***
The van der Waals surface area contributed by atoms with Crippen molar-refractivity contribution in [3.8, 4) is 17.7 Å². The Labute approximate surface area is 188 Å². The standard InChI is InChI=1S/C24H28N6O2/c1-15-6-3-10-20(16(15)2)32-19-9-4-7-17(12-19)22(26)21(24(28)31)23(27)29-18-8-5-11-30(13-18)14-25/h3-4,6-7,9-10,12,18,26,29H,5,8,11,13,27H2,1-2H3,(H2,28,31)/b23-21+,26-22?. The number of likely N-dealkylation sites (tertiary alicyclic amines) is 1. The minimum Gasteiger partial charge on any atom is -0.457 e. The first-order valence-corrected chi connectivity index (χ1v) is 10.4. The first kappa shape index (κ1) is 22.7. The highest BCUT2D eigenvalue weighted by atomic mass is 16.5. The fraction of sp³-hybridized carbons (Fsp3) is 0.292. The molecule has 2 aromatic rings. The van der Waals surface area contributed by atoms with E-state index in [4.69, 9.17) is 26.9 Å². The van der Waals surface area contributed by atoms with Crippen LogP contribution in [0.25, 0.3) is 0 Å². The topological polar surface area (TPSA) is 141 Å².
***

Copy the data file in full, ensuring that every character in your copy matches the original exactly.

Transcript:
The van der Waals surface area contributed by atoms with Crippen molar-refractivity contribution in [3.8, 4) is 17.7 Å². The Labute approximate surface area is 188 Å². The standard InChI is InChI=1S/C24H28N6O2/c1-15-6-3-10-20(16(15)2)32-19-9-4-7-17(12-19)22(26)21(24(28)31)23(27)29-18-8-5-11-30(13-18)14-25/h3-4,6-7,9-10,12,18,26,29H,5,8,11,13,27H2,1-2H3,(H2,28,31)/b23-21+,26-22?. The number of likely N-dealkylation sites (tertiary alicyclic amines) is 1. The minimum Gasteiger partial charge on any atom is -0.457 e. The first-order valence-corrected chi connectivity index (χ1v) is 10.4. The first kappa shape index (κ1) is 22.7. The highest BCUT2D eigenvalue weighted by atomic mass is 16.5. The fraction of sp³-hybridized carbons (Fsp3) is 0.292. The molecule has 2 aromatic rings. The van der Waals surface area contributed by atoms with E-state index in [4.69, 9.17) is 26.9 Å². The van der Waals surface area contributed by atoms with Crippen LogP contribution in [0.25, 0.3) is 0 Å². The topological polar surface area (TPSA) is 141 Å².